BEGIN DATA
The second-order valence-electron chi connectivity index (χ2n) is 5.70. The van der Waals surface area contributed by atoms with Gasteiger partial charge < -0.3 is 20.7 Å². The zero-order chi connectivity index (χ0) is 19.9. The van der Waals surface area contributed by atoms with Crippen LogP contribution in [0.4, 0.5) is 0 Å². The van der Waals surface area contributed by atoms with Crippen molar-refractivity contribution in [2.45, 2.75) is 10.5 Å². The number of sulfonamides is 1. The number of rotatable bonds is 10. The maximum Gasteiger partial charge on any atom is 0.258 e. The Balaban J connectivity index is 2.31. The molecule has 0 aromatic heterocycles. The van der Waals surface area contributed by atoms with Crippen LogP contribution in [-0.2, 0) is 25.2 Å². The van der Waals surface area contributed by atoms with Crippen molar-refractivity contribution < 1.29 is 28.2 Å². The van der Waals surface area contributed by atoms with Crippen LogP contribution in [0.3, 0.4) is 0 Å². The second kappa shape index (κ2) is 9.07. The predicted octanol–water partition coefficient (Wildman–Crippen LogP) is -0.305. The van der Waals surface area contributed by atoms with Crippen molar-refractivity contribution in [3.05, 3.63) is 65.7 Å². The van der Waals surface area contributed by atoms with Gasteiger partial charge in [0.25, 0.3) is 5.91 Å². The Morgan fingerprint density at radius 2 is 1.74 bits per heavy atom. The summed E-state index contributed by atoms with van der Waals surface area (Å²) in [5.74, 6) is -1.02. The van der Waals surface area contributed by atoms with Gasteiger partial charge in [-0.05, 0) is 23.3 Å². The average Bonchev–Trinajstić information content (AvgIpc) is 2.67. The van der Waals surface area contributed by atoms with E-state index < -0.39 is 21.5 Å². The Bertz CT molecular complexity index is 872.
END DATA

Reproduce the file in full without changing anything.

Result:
The second-order valence-electron chi connectivity index (χ2n) is 5.70. The van der Waals surface area contributed by atoms with Gasteiger partial charge < -0.3 is 20.7 Å². The zero-order chi connectivity index (χ0) is 19.9. The van der Waals surface area contributed by atoms with Crippen LogP contribution in [0.4, 0.5) is 0 Å². The van der Waals surface area contributed by atoms with Crippen molar-refractivity contribution in [2.45, 2.75) is 10.5 Å². The number of sulfonamides is 1. The number of rotatable bonds is 10. The maximum Gasteiger partial charge on any atom is 0.258 e. The Balaban J connectivity index is 2.31. The molecule has 0 aromatic heterocycles. The van der Waals surface area contributed by atoms with Crippen LogP contribution in [-0.2, 0) is 25.2 Å². The van der Waals surface area contributed by atoms with Crippen molar-refractivity contribution < 1.29 is 28.2 Å². The van der Waals surface area contributed by atoms with Crippen LogP contribution in [0.3, 0.4) is 0 Å². The second kappa shape index (κ2) is 9.07. The predicted octanol–water partition coefficient (Wildman–Crippen LogP) is -0.305. The van der Waals surface area contributed by atoms with Crippen molar-refractivity contribution in [3.05, 3.63) is 65.7 Å². The van der Waals surface area contributed by atoms with Gasteiger partial charge in [0.25, 0.3) is 5.91 Å². The Morgan fingerprint density at radius 2 is 1.74 bits per heavy atom. The summed E-state index contributed by atoms with van der Waals surface area (Å²) in [5.74, 6) is -1.02. The van der Waals surface area contributed by atoms with Gasteiger partial charge in [-0.05, 0) is 23.3 Å². The average Bonchev–Trinajstić information content (AvgIpc) is 2.67. The van der Waals surface area contributed by atoms with E-state index < -0.39 is 21.5 Å². The Bertz CT molecular complexity index is 872.